We have decided, at the company I work for, to use Macs for all our work. The developers were already Mac users, and with the ability to run Windows software when needed, we are slowly converting the boss to using a Mac. In fact, we just ordered brand new MacBook Pros for all staff.
Now, the boss wants to run Microsoft Office 2007 – which is Windows only (the Mac version is Office 2004). That’s ok – he can dual boot his machine, or run VMWare on OS X. So it was left to me to buy the software he needed.
I went to a local store to order Office 2007. The following is the actual conversation I had with the person working there.
Buying the Software
Me: Hi. I’d like to buy a copy of Office 2007.
Shop Assistant: No problem. What version would you like?
Now, I might not be too familiar with the Microsoft world, but I know enough to know that they have lots of different and confusing versions of software, and that Office is ridiculously expensive. Anyway, I’d done a little research, so knew what we needed.
Me: Standard edition.
Shop Assistant: Hmmmm. I don’t think there is such a thing. Let me check.
The shop assistant sits at his computer and looks up “Office 2007”. His screen fills with dozens of versions of the software. He examines the screen intently.
Shop Assistant: There is no “Standard” edition. We have “Professional”, we have “Small Business”, we have “Ultimate”, we have “Basic”, we have “Student”, we have…hmmm…lots of others. But no “Standard”.
Ok, that throws me a little. I know there is a “Standard” edition, but he can’t find it. I hadn’t heard of “Small Business”, and our company is a small business. But I should check what the “Basic” version is first.
Me: What’s in “Basic”?
Shop Assistant: Word, Excel and Outlook.
Me: We need Powerpoint too.
Shop Assistant: (Calls out to colleague) What version of Office 2007 has Powerpoint too?
Shop Assistant’s Colleague: Small Business
Me: What’s in Small Business then?
Shop Assistant: (Looks at screen) Hmmm. It also includes Publisher.
Now we don’t need Publisher. But if it is included, and the price is right, it doesn’t matter.
Me: How much is the Small Business edition?
Shop Assistant: (Tapping at keyboard) The OEM version of it is $300.
I can’t recall the exact amount he quoted, but it was along those lines. Now “OEM” is in the mix. Of course, we don’t have OEM versions of software for the Mac generally, so this is also new to me. It seems some companies will sell you the OEM version of software, even though they shouldn’t. I can only ask more questions.
Me: So, can you sell me the OEM version?
Shop Assistant: Not unless you buy a computer from me.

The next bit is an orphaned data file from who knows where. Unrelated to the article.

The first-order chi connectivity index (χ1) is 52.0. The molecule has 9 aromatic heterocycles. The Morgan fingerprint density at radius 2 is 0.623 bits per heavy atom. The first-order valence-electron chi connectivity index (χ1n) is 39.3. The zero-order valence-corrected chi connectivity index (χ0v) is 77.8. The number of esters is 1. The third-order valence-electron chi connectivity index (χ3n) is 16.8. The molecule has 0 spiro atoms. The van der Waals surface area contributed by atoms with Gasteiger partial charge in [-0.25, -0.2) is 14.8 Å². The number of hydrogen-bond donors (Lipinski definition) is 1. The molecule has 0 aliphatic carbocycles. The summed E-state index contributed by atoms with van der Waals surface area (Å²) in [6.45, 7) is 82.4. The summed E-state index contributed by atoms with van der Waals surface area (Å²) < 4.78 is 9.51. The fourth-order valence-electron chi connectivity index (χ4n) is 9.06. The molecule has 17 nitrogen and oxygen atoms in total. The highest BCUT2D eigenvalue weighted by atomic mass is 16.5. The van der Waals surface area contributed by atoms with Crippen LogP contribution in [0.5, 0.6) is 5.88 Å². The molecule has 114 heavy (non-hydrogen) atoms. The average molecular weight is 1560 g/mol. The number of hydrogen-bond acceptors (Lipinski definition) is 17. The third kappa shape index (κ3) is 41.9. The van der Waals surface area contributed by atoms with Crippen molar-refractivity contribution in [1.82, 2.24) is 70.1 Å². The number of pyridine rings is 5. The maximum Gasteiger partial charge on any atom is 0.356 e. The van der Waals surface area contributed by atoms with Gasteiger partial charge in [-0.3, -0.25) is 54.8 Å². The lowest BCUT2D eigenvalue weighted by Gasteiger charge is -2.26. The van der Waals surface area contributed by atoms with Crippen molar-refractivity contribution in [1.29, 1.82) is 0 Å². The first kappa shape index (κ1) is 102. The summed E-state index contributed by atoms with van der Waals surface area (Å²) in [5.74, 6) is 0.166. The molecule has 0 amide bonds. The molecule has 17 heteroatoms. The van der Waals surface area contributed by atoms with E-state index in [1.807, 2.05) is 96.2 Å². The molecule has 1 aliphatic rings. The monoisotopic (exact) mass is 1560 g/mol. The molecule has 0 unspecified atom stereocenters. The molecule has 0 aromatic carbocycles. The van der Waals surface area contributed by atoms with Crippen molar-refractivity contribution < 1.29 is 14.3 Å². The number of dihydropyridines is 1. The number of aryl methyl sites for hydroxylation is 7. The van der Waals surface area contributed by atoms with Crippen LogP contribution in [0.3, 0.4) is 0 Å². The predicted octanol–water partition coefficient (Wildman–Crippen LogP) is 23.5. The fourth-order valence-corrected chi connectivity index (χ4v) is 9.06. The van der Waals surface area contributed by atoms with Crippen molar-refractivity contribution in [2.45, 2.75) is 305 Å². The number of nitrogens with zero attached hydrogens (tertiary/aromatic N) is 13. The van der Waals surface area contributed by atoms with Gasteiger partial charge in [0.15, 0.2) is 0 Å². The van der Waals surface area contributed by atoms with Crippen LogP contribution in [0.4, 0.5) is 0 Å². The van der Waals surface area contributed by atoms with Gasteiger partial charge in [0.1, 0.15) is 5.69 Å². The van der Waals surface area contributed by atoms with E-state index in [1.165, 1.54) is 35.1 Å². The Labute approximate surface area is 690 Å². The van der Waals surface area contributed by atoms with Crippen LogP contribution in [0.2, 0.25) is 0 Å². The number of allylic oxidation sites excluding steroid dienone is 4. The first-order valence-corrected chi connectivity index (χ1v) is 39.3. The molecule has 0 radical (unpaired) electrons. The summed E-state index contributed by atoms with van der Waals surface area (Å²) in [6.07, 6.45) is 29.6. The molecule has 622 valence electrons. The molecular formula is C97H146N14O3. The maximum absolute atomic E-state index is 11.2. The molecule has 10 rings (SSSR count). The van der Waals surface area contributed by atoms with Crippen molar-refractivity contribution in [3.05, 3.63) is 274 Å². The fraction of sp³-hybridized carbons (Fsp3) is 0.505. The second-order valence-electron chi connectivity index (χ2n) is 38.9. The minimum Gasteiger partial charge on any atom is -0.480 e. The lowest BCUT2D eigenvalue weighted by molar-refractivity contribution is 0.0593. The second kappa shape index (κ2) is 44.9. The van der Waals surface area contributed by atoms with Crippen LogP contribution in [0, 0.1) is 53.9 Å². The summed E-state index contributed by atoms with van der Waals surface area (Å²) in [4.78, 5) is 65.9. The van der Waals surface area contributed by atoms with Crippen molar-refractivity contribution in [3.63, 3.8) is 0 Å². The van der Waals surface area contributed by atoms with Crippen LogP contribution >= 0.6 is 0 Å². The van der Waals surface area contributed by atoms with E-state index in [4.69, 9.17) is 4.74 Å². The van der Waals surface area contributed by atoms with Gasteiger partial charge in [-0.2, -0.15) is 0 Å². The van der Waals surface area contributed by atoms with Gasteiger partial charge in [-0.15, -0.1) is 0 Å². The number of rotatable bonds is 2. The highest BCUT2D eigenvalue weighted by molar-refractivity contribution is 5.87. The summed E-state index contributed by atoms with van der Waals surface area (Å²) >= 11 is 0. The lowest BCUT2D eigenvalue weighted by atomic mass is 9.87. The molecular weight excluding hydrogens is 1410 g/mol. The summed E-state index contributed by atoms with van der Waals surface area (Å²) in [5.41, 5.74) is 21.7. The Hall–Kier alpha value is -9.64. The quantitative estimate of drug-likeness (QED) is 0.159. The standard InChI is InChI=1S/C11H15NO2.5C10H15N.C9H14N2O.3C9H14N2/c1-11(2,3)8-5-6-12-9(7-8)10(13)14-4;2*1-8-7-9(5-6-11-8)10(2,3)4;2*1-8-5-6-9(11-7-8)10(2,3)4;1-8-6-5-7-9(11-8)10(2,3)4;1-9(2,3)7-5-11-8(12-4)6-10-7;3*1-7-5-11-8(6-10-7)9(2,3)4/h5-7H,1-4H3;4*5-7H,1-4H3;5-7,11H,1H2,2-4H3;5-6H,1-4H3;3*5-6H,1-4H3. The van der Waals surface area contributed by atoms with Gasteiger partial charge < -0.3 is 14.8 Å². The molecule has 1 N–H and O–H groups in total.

I’m getting frustrated.
Me: Ok, so how much for the “Retail” version of “Microsoft Office 2007 Small Business Edition”?
Shop Assistant: Hey? Hmmmm… (Looks on computer). It is $700!
Me: So, can I buy that?
Shop Assistant: No one buys the retail version! It is too expensive! I’ve never had anyone actually buy the retail version!
Me: But you can’t sell me the OEM version?
Shop Assistant: Only if you buy a computer.
I thanked him for his time and left. Went back to the office and ordered the “Standard” edition online, and it arrived a few days later at the office.
How is having so many confusing versions of the software a good thing? It just wasted a day of my time at least. And that was before I discovered “Activation”…
The software uses product “Activation“. This is also something new to me. Well, actually I’d experienced it a few days before when I installed Windows XP on the machine. What follows is the experience of a non-Windows user to the world of “Microsoft Activation”.
First, I’ve set up the Mac side of the machine, and it all works great. We also bought copies of iWork ’08 – and although it might not be as feature complete as Office in some areas, Keynote is leaps ahead of Powerpoint, Pages is beautiful, and Numbers is superb for general spreadsheets that end up looking fantastic rather than just a grid with some graphics in them.
Runs fine dual booted, and runs fine in VMWare. Now, Windows XP asks me to “Activate” it. I do so, over the internet.
It all works fine in VMWare. I then dual boot to Windows XP, and I’m shocked to see that it wants me to activate again (well, I’m not totally shocked, as I realise the way it works is that it sees this as a different hardware configuration. I guess I’m just surprised as I’m not use to this).
The trouble is, it says I’ve already used the activation key. Even though this is the same machine! So now I have to call Microsoft to tell them what has happened and get some huge number over the phone to activate the non-VMWare version of the software.
I do that – it wasn’t difficult, but it was time consuming. Now I can dual boot, or use VMWare. And all is fine. Unless I decide I want to reinstall, or repartition etc. Then, apparently, I may need to call Microsoft once more.
Truly, this is AWFUL. Why do Windows users put up with activation? It makes the law-abiding user feel like a criminal, and is a pain in the arse when it bites you (as in this case).
Anyway, I thought that was all behind me now. Until I installed Office 2007. Activation once again! Oh come on!
I get it activated over the internet, and it works fine. I now boot back to OS X, and use VMWare. Office starts, and says it needs to be activated. Oh not again!
Fortunately the same key works in VMWare. Trouble is, every time you dual boot, you need to activate Office in the new configuration – which means you need an internet connection. That’s probably something VMWare need to fix – but Activation is the cause of the problem.
Plain and simple: Activation sucks.